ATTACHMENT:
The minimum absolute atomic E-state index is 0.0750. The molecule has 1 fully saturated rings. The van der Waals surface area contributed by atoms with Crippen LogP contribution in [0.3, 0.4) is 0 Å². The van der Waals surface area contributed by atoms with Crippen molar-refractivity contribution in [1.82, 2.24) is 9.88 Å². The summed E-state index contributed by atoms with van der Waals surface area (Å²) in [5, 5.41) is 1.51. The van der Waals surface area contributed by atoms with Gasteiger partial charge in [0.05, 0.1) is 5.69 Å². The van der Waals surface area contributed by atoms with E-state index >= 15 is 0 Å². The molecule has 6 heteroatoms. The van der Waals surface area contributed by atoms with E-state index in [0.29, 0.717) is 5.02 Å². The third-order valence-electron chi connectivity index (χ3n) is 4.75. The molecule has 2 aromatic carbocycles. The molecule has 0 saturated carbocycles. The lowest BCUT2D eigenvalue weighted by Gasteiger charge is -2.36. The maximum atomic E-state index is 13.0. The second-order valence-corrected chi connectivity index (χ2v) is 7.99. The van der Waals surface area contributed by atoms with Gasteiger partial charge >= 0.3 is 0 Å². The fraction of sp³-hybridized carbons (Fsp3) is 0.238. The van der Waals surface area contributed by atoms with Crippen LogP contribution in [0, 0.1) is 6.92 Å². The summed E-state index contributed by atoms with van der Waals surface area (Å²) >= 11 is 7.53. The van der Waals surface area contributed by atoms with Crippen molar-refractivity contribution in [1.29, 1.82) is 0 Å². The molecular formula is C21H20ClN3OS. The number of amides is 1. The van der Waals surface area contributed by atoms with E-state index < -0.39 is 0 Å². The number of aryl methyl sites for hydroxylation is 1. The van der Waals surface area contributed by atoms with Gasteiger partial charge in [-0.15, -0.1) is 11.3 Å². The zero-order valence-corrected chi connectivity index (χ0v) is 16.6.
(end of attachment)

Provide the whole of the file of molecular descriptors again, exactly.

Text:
The minimum absolute atomic E-state index is 0.0750. The molecule has 1 fully saturated rings. The van der Waals surface area contributed by atoms with Crippen LogP contribution in [0.3, 0.4) is 0 Å². The van der Waals surface area contributed by atoms with Crippen molar-refractivity contribution in [1.82, 2.24) is 9.88 Å². The summed E-state index contributed by atoms with van der Waals surface area (Å²) in [5, 5.41) is 1.51. The van der Waals surface area contributed by atoms with Gasteiger partial charge in [0.05, 0.1) is 5.69 Å². The van der Waals surface area contributed by atoms with E-state index >= 15 is 0 Å². The molecule has 6 heteroatoms. The van der Waals surface area contributed by atoms with E-state index in [0.29, 0.717) is 5.02 Å². The third-order valence-electron chi connectivity index (χ3n) is 4.75. The molecule has 2 aromatic carbocycles. The molecule has 0 saturated carbocycles. The lowest BCUT2D eigenvalue weighted by Gasteiger charge is -2.36. The maximum atomic E-state index is 13.0. The second-order valence-corrected chi connectivity index (χ2v) is 7.99. The van der Waals surface area contributed by atoms with Gasteiger partial charge >= 0.3 is 0 Å². The fraction of sp³-hybridized carbons (Fsp3) is 0.238. The van der Waals surface area contributed by atoms with Crippen LogP contribution in [0, 0.1) is 6.92 Å². The summed E-state index contributed by atoms with van der Waals surface area (Å²) >= 11 is 7.53. The van der Waals surface area contributed by atoms with Crippen molar-refractivity contribution in [1.29, 1.82) is 0 Å². The molecular formula is C21H20ClN3OS. The number of amides is 1. The van der Waals surface area contributed by atoms with E-state index < -0.39 is 0 Å². The number of aryl methyl sites for hydroxylation is 1. The van der Waals surface area contributed by atoms with Gasteiger partial charge in [-0.15, -0.1) is 11.3 Å². The zero-order valence-corrected chi connectivity index (χ0v) is 16.6.